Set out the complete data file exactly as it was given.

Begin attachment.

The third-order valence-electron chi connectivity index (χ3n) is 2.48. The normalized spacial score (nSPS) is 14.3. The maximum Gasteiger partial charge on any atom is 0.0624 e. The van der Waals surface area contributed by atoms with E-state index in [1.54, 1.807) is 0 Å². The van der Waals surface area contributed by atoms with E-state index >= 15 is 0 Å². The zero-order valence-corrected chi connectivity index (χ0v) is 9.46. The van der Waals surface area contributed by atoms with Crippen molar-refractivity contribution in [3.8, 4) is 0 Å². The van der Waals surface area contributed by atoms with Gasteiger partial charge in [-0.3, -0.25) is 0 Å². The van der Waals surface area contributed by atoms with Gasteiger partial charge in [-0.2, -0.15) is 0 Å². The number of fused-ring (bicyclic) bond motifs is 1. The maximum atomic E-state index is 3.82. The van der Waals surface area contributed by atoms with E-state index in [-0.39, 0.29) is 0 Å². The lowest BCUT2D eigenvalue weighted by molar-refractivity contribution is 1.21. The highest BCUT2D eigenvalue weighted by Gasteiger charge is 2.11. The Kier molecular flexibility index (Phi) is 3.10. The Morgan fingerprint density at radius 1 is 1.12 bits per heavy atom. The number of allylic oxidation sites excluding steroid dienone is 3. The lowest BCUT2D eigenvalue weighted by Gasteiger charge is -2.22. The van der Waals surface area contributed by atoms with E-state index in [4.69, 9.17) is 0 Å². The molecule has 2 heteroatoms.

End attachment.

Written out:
The third-order valence-electron chi connectivity index (χ3n) is 2.48. The normalized spacial score (nSPS) is 14.3. The maximum Gasteiger partial charge on any atom is 0.0624 e. The van der Waals surface area contributed by atoms with E-state index in [1.54, 1.807) is 0 Å². The van der Waals surface area contributed by atoms with E-state index >= 15 is 0 Å². The zero-order valence-corrected chi connectivity index (χ0v) is 9.46. The van der Waals surface area contributed by atoms with Crippen molar-refractivity contribution in [3.8, 4) is 0 Å². The van der Waals surface area contributed by atoms with Gasteiger partial charge in [-0.3, -0.25) is 0 Å². The van der Waals surface area contributed by atoms with Gasteiger partial charge in [-0.2, -0.15) is 0 Å². The number of fused-ring (bicyclic) bond motifs is 1. The maximum atomic E-state index is 3.82. The van der Waals surface area contributed by atoms with E-state index in [-0.39, 0.29) is 0 Å². The lowest BCUT2D eigenvalue weighted by molar-refractivity contribution is 1.21. The highest BCUT2D eigenvalue weighted by Gasteiger charge is 2.11. The Kier molecular flexibility index (Phi) is 3.10. The Morgan fingerprint density at radius 1 is 1.12 bits per heavy atom. The number of allylic oxidation sites excluding steroid dienone is 3. The lowest BCUT2D eigenvalue weighted by Gasteiger charge is -2.22. The van der Waals surface area contributed by atoms with E-state index in [4.69, 9.17) is 0 Å². The molecule has 2 heteroatoms.